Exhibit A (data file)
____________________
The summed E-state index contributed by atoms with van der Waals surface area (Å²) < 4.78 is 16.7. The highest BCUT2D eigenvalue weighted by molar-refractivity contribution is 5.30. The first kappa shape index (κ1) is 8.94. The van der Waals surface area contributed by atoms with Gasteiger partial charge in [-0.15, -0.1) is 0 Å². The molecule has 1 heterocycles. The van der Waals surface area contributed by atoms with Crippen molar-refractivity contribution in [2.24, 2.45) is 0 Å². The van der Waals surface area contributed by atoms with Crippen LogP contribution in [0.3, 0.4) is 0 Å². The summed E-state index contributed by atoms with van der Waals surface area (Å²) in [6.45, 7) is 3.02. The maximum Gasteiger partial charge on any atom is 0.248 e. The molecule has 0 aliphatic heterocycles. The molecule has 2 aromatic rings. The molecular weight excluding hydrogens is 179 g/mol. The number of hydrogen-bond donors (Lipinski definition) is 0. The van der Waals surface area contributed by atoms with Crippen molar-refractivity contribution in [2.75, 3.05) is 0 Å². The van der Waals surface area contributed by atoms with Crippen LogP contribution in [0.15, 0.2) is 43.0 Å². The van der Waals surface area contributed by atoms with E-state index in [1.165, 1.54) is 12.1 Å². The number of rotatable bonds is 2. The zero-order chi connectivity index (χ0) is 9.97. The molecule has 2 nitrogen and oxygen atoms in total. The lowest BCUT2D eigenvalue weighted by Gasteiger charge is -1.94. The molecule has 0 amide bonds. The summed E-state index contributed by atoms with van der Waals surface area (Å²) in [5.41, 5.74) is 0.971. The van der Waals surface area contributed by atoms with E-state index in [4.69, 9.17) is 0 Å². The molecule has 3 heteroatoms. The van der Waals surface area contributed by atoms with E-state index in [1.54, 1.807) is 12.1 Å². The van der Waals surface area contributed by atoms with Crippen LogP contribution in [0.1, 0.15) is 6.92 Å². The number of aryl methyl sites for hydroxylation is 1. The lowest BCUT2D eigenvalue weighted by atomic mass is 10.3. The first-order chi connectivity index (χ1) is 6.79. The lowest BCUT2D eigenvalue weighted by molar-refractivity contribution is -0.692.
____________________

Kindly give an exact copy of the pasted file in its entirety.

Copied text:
The summed E-state index contributed by atoms with van der Waals surface area (Å²) < 4.78 is 16.7. The highest BCUT2D eigenvalue weighted by molar-refractivity contribution is 5.30. The first kappa shape index (κ1) is 8.94. The van der Waals surface area contributed by atoms with Gasteiger partial charge in [-0.15, -0.1) is 0 Å². The molecule has 1 heterocycles. The van der Waals surface area contributed by atoms with Crippen molar-refractivity contribution in [2.24, 2.45) is 0 Å². The van der Waals surface area contributed by atoms with Crippen LogP contribution in [0.3, 0.4) is 0 Å². The summed E-state index contributed by atoms with van der Waals surface area (Å²) in [6.45, 7) is 3.02. The maximum Gasteiger partial charge on any atom is 0.248 e. The molecule has 0 aliphatic heterocycles. The molecule has 2 aromatic rings. The molecular weight excluding hydrogens is 179 g/mol. The number of hydrogen-bond donors (Lipinski definition) is 0. The van der Waals surface area contributed by atoms with Crippen molar-refractivity contribution in [2.75, 3.05) is 0 Å². The van der Waals surface area contributed by atoms with Crippen LogP contribution in [0.15, 0.2) is 43.0 Å². The van der Waals surface area contributed by atoms with E-state index in [1.165, 1.54) is 12.1 Å². The number of rotatable bonds is 2. The zero-order chi connectivity index (χ0) is 9.97. The molecule has 2 nitrogen and oxygen atoms in total. The lowest BCUT2D eigenvalue weighted by Gasteiger charge is -1.94. The molecule has 0 amide bonds. The summed E-state index contributed by atoms with van der Waals surface area (Å²) in [5.41, 5.74) is 0.971. The van der Waals surface area contributed by atoms with E-state index in [4.69, 9.17) is 0 Å². The molecule has 3 heteroatoms. The van der Waals surface area contributed by atoms with E-state index in [1.54, 1.807) is 12.1 Å². The van der Waals surface area contributed by atoms with Crippen LogP contribution in [0.1, 0.15) is 6.92 Å². The number of aryl methyl sites for hydroxylation is 1. The lowest BCUT2D eigenvalue weighted by atomic mass is 10.3. The first-order chi connectivity index (χ1) is 6.79. The lowest BCUT2D eigenvalue weighted by molar-refractivity contribution is -0.692.